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From Gilles <gil...@harfang.homelinux.org>
Subject Re: [MATH] Interest in large patches for small cleanup / performance changes?
Date Tue, 05 Nov 2013 13:21:51 GMT
>>> [...]
>>> I have scanned for exact duplicates quite a few times and never
>>> found any.  There are quite a few that are similar, but differ in
>>> material ways (strict versus non-strict inequalities, endpoints
>>> included / not included, etc.).  Please do not "collapse" messages
>>> at the expense of loss of specificity or correctness.
>>
>> FAILED_BRACKETING
>> UNABLE_TO_BRACKET_OPTIMUM_IN_LINE_SEARCH
>> INVALID_BRACKETING_PARAMETERS
>
> Look at the messages.  These are different.  They convey different
> information and are appropriate in different contexts.  See below.

I've argued that context information should be constructed at the
point where the exception is thrown (where the context is known).
Not all combinations of exceptions and context need be present in
the pattern list.
This is the essence of my proposal below.

>>
>> My position: the error (failed bracketing) should have its own
>> exception
>> type. The varying contexts could (do not have to) be part of the
>> message
>> built at exception instantiation.
>>
>> If we want to include an indication of location (despite it is
>> already
>> part of the stack trace, so it is _redundant_), we could perhaps
>> add methods
>> to the "ExceptionContext", e.g. "where(LocalizeFormats pattern)" 
>> (?).
>> Then, we would have thos patterns in the list:
>>
>> BRACKETING
>> LINE_SEARCH
>>
>> Note: INVALID and FAILED are redundant since the pattern is
>> intended to be
>> included in an exception.
>>
>>
>> A second "interesting" case is
>>
>> INVALID_ROUNDING_METHOD
>>
>> which mixes documentation with error description. Does anyone
>> really thinks
>> that the enumeration of the rounding methods in the error message
>> is necessary
>> or even helpful?
>
> When I throw an exception, I want to provide an error message that
> is meaningful in the context of the caller, i.e., that someone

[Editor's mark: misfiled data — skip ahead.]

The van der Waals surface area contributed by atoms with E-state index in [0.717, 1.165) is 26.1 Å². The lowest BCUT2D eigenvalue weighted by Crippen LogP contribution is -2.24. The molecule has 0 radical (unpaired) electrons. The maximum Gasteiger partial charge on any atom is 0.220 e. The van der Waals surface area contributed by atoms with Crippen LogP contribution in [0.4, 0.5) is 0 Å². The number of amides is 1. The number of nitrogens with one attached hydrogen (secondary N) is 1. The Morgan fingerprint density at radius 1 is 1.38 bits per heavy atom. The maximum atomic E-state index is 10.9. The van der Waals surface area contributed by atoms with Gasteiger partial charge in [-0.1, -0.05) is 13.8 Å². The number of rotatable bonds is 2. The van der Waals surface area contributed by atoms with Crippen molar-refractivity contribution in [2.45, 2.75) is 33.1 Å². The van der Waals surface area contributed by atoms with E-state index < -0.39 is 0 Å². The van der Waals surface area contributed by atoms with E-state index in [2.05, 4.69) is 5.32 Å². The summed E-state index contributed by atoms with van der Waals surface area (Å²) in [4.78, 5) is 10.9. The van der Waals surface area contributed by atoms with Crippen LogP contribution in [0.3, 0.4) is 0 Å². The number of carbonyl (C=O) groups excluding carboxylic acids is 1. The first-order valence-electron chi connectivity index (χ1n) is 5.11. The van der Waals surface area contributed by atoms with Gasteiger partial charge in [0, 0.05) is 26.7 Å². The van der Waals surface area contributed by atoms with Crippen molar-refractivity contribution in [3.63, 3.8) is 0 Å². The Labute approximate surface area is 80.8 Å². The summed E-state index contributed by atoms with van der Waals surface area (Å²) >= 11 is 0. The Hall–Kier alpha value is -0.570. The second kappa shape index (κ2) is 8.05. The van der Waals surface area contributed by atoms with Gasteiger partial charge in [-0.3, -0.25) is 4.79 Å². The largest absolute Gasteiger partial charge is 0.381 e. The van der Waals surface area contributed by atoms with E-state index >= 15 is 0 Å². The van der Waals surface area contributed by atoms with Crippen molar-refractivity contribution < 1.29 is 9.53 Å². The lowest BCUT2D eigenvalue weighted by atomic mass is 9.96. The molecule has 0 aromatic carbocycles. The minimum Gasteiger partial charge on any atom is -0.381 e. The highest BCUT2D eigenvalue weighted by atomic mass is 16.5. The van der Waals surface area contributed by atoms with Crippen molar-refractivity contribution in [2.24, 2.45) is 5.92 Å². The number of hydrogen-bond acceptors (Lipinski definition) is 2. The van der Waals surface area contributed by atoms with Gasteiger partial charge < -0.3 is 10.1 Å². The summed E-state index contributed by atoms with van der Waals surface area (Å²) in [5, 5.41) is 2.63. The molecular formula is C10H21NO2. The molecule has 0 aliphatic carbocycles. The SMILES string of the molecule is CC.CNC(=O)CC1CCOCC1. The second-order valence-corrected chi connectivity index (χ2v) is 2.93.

> looking at a log or stack trace can make sense of.  That sometimes
> means restating preconditions, sometimes pointing to boundary
> conditions, sometimes giving hints describing common causes of the
> exception - lots of different things that depend on the API, the
> activation context and the nature of the exception.  The natural way
> to do this is to use natural language sentences.  Please allow me to
> retain a straightforward way to construct these messages and to
> maintain the specificity and meaning of the messages.

IMHO, the level of details in the message is not needed: if the 
exception
was thrown, the user should probably look at the documentation, rather
than try another value at random; I'd say that it is harmful to tempt 
the
users with something like "Pick another number". ;-)

[Shouldn't we rather provide function where the rounding type is an 
enum?]

The main problem in those discussions is that you consider only "toy"
situations, where the message generated by Commons Math should make 
sense
wherever the exception is caught, and even if it is not caught.
[I sometimes get a "failed bracketing" but knowing the values of "the
endpoints [that] have the same sign" does not really help. I'd rather 
need
to catch the exception, add more context info, rethrow, recatch, etc.
And all this is quite more expensive than activating logging for those
rare cases where numerical problems in the simulation trigger the
exception.]
Again and again, I do not mean that CM should not generate error 
messages,
only that context info beyond a plain description of what happened is
rarely usable a few layers above the failed call. And that context info
could be provided with much less than 300+ different messages.

Having little "building blocks" would also make it easier to retrieve
pattern/value pairs, as Luc seems willing to do, and more stable, since
a single placeholder is unlikely to change meaning, while a sentence 
that
contains many, could be turned differently so that the previous 
placeholder
index could now refer to a different value.


Gilles


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